He may not be a cartographer in the traditional sense, but Northwestern University's Luís Amaral is building what could become the biologist's Google Maps. His tool—for navigating cells, not roads—would synthesize vast amounts of biological data into user-friendly "maps" that allow researchers to zoom in or out to see complicated cellular pathways at any scale of interest.
A native of Portugal, Amaral likens his efforts to those of Portuguese sailors who systematically mapped the coast of Africa in the second half of the 15th century. Like them, he's gathering information from various sources and synthesizing it to make the most useful maps possible. "As we are gathering new data, we are developing new ways to make more sense and better use of it," he says.
The cartographical approach, he explains, uses computer power and sophisticated algorithms to synthesize the avalanche of biological data that have emerged in recent decades. Biological systems, after all, are not unlike geographical ones in terms of how they are organized. Just as continents have countries, with states and localities within, an organism is composed of organs, which have tissues, which are made of cells, which themselves contain genes, proteins, and other molecules.
In many cases, the sheer volume of new information about these systems has overwhelmed the research community's ability to explain how the smallest parts of an organism work together to create the whole.
In 2005, Amaral published a landmark paper that mapped the metabolic pathways that allow cells to store and use energy. The cells came from 12 organisms, four each from the three domains of life (archae, bacteria, and eukaryotes). The paper was the first to analyze complex networks using a cartographic approach.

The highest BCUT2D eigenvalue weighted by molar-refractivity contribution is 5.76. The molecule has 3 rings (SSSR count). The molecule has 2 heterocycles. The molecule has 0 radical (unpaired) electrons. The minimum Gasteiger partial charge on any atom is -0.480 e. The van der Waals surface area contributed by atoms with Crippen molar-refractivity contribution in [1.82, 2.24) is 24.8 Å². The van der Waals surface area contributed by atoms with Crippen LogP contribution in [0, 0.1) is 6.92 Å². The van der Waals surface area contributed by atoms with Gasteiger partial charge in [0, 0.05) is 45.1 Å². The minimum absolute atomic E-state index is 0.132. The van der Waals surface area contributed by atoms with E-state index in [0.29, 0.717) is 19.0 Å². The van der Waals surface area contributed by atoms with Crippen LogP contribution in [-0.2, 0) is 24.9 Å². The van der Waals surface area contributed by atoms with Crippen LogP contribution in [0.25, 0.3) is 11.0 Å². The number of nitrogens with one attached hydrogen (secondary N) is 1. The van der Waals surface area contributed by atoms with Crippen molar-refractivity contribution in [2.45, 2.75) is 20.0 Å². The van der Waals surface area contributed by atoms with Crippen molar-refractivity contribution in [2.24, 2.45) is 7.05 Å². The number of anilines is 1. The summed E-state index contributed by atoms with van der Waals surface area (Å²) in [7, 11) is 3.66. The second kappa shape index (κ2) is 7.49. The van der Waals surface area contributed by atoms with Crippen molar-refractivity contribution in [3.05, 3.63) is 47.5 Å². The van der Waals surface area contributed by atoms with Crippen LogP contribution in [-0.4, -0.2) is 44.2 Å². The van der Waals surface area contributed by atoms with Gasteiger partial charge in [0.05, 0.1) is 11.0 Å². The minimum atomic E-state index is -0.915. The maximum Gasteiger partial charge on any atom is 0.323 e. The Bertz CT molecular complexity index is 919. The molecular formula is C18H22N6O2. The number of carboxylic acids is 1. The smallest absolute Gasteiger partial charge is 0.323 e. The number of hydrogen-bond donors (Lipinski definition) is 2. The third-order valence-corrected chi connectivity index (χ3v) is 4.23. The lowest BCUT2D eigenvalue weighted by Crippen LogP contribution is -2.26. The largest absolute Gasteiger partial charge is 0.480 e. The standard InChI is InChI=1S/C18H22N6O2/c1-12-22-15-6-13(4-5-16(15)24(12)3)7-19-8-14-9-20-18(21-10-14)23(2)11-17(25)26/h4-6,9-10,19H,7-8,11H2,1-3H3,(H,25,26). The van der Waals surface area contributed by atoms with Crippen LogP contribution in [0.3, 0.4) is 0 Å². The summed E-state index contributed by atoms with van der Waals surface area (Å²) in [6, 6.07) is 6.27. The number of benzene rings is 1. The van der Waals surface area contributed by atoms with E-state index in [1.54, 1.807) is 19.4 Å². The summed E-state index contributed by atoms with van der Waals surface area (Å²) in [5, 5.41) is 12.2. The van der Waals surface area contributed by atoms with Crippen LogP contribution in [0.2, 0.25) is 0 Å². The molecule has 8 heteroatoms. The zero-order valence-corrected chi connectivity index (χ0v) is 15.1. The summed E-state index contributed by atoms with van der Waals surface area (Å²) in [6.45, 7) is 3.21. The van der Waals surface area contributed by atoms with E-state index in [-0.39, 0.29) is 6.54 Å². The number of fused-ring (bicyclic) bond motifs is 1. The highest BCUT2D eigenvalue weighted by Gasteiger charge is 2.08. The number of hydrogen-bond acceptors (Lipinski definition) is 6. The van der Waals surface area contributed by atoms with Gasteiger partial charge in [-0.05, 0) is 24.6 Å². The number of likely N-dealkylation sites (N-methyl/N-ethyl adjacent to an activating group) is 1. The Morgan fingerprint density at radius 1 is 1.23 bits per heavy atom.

Amaral chose the metabolic system because its parts—if not the complete picture—were already well understood. More than 1,000 chemicals involved in digestion, known as metabolites, are connected by several thousand reactions inside a human cell. To identify the most important parts of that system—the capital cities and major interstates, so to speak—Amaral looked for so-called "connector" metabolites, which serve as hubs for multiple chemical pathways.
Amaral's maps showed that these key connector molecules are quite rare, comprising less than 10 percent of all metabolites. Moreover, he found that the metabolites his maps identified as "connectors" are highly conserved across species, meaning they are the same, in a bacterium and in a more complex organism. Ordinary metabolites, by contrast, can vary widely between species. Sometimes they exist in one type of organism but not in another.
In his current project, Amaral is designing a tool that will "map" the metabolic pathways of a commonly studied model organism, the bacterium Escherichia coli. His goal is to enable anyone to go online and tinker with hypothetical conditions to see how the bacterium might respond, based on what is already known about it. It would, in theory, allow researchers to test ideas—zoomed in on individual metabolites or zoomed out on complete cellular pathways—without the time and cost of laboratory experiments.
Amaral intends to build gradually on the metabolism model. "We hope to climb up the ladder from metabolism to gene regulation, protein interactions, and translation and transcription, but it will take a while," he says. "Once the infrastructure is firmly in place, it should be easier to put in [new] data."